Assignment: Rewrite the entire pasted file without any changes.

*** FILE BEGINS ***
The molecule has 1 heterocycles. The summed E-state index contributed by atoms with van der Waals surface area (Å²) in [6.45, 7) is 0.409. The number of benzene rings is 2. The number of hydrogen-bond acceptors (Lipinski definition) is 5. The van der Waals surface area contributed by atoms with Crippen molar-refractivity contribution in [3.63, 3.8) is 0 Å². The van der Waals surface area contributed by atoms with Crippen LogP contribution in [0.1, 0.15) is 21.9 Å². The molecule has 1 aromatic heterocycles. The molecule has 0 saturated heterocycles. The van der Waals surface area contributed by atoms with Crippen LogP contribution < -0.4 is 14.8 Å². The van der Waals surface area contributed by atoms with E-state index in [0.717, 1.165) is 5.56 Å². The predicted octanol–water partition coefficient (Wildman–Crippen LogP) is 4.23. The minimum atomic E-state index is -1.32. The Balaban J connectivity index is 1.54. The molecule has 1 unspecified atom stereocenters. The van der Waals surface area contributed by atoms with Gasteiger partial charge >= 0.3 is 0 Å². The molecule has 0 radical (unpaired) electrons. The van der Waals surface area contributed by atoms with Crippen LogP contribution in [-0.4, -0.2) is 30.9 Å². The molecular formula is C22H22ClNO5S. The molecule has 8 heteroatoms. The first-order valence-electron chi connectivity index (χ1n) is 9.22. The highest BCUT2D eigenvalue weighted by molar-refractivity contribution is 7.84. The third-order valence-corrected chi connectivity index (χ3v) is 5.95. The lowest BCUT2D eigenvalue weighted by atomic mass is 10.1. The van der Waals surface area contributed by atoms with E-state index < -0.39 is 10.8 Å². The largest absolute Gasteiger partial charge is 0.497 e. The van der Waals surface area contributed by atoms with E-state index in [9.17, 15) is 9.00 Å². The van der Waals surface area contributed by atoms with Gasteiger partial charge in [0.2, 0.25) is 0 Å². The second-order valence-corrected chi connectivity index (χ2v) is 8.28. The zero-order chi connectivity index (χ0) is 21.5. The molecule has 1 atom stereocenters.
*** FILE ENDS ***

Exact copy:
The molecule has 1 heterocycles. The summed E-state index contributed by atoms with van der Waals surface area (Å²) in [6.45, 7) is 0.409. The number of benzene rings is 2. The number of hydrogen-bond acceptors (Lipinski definition) is 5. The van der Waals surface area contributed by atoms with Crippen molar-refractivity contribution in [3.63, 3.8) is 0 Å². The van der Waals surface area contributed by atoms with Crippen LogP contribution in [0.1, 0.15) is 21.9 Å². The molecule has 1 aromatic heterocycles. The molecule has 0 saturated heterocycles. The van der Waals surface area contributed by atoms with Crippen LogP contribution < -0.4 is 14.8 Å². The van der Waals surface area contributed by atoms with E-state index in [0.717, 1.165) is 5.56 Å². The predicted octanol–water partition coefficient (Wildman–Crippen LogP) is 4.23. The minimum atomic E-state index is -1.32. The Balaban J connectivity index is 1.54. The molecule has 1 unspecified atom stereocenters. The van der Waals surface area contributed by atoms with Gasteiger partial charge >= 0.3 is 0 Å². The molecule has 0 radical (unpaired) electrons. The van der Waals surface area contributed by atoms with Crippen LogP contribution in [-0.4, -0.2) is 30.9 Å². The molecular formula is C22H22ClNO5S. The molecule has 8 heteroatoms. The first-order valence-electron chi connectivity index (χ1n) is 9.22. The highest BCUT2D eigenvalue weighted by molar-refractivity contribution is 7.84. The third-order valence-corrected chi connectivity index (χ3v) is 5.95. The lowest BCUT2D eigenvalue weighted by atomic mass is 10.1. The van der Waals surface area contributed by atoms with E-state index < -0.39 is 10.8 Å². The largest absolute Gasteiger partial charge is 0.497 e. The van der Waals surface area contributed by atoms with E-state index in [9.17, 15) is 9.00 Å². The van der Waals surface area contributed by atoms with Gasteiger partial charge in [0.2, 0.25) is 0 Å². The second-order valence-corrected chi connectivity index (χ2v) is 8.28. The zero-order chi connectivity index (χ0) is 21.5. The molecule has 1 atom stereocenters.